Added to the above, my experiences with impulsive behaviours include getting into other kinds of trouble. Unfortunately, at the end of last year, I was raped due to leaving my keys in my front door whilst asleep at night; how this links to impulsivity is that it was from these behaviours that this situation transpired. Almost a whole year before this incident, I had been drinking alcohol (I no longer drink) and decided to go shopping at night, I walked to the bus stop and got talking to two men I met there.I stupidly asked them to come back to my flat, where I decided I liked one but not the other. The one I wasn't interested in left, and I don't think I need to go into detail about what happened next. Almost a year later, the man I had turned down tuned up at my flat, demanding to be let in, I said no and called the police. The next time he came by, I was asleep in bed and had left my keys in the front door.

I'm sharing my experience with you purely to show how I relate to my research. If you do choose to form a negative opinion of me, that's fine, you're perfectly entitled to your own opinion. I just prefer being open and honest.

Back to the list:
  • Chronic feelings of emptiness
  • Recurrent suicidal behaviour, gestures, or threats, or self-harming behaviour
  • Inappropriate, intense anger or difficulty controlling temper
  • Transient, stress-related paranoid thoughts or sever dissociative symptoms
  • Emotional instability, which is due to significant reactivity of mood (e.g., irritability, anxiety, or intense episodic dysphoria, which usually lasts a few hours and very rarely a few days).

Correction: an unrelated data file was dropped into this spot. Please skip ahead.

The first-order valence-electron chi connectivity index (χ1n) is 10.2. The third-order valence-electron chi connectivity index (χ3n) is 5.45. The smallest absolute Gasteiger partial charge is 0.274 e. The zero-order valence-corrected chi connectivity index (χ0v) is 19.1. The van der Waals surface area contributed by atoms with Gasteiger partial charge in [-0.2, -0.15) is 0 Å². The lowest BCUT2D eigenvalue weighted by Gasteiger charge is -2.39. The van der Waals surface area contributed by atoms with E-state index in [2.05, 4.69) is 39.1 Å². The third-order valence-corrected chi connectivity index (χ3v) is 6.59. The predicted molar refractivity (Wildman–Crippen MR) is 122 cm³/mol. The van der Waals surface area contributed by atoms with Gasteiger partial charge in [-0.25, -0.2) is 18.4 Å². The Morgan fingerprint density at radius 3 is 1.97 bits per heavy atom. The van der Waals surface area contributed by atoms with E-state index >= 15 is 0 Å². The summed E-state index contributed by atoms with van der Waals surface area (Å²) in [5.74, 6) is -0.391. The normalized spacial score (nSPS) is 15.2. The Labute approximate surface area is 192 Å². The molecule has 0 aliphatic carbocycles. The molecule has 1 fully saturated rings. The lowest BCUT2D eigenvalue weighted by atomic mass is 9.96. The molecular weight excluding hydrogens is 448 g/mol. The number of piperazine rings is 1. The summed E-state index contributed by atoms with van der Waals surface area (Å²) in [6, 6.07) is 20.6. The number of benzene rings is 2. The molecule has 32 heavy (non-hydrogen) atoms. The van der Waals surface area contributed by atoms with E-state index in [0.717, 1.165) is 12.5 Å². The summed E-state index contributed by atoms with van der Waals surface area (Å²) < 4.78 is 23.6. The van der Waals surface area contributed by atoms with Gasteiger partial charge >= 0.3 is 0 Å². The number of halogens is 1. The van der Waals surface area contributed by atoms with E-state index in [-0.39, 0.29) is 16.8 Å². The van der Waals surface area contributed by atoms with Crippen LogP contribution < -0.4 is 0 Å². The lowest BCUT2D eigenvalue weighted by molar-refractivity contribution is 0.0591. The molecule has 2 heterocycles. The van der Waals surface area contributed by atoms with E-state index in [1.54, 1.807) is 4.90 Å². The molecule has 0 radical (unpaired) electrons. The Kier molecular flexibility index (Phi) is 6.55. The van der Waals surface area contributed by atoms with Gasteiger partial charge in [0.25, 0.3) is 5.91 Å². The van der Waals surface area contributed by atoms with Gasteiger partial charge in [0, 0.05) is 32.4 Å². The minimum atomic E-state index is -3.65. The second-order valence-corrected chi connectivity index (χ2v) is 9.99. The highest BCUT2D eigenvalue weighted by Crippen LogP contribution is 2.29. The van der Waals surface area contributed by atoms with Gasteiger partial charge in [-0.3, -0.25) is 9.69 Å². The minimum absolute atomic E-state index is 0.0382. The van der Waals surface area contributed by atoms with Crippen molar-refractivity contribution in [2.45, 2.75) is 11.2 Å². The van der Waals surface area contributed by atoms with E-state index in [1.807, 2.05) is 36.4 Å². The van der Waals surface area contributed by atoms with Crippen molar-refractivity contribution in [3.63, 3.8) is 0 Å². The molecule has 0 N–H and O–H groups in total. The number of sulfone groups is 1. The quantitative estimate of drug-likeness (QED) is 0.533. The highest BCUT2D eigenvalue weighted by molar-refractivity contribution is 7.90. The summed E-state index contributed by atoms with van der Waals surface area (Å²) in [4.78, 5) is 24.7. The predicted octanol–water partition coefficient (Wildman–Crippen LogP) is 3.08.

Personally, I can relate to all of the symptoms listed above. I know how frustrating it is to be in a constant flux of emotions My disorder has hindered me from doing things when I wan to do them, such as university and furthering my career, due to hospitalisation, etc. But I'm determined not to give up.

Of course, I have barely scratched the tip of the iceberg in this post, but as I delved into my research I wanted  to at least write about how I relate to what I had found about the main symptoms of borderline personality disorder. I hope to explore this particular mental illness further in future posts.

As always, your comments are more than welcome. If you have anything to add to what I have said and/or an opinion on it, please do share!

New Posts! April 2012 - posted new blog posts on the subject of borderline personality disorder and other personality disorders.

Friday, 6 August 2010

The Importance of Understanding Mental Illness

Mental illness is difficult to understand which can lead to prejudice and discrimination. Misperceptions surround mental illness and people get confused about the different mental disorders. I strongly believe, therefore, it is important to try to understand mental illness.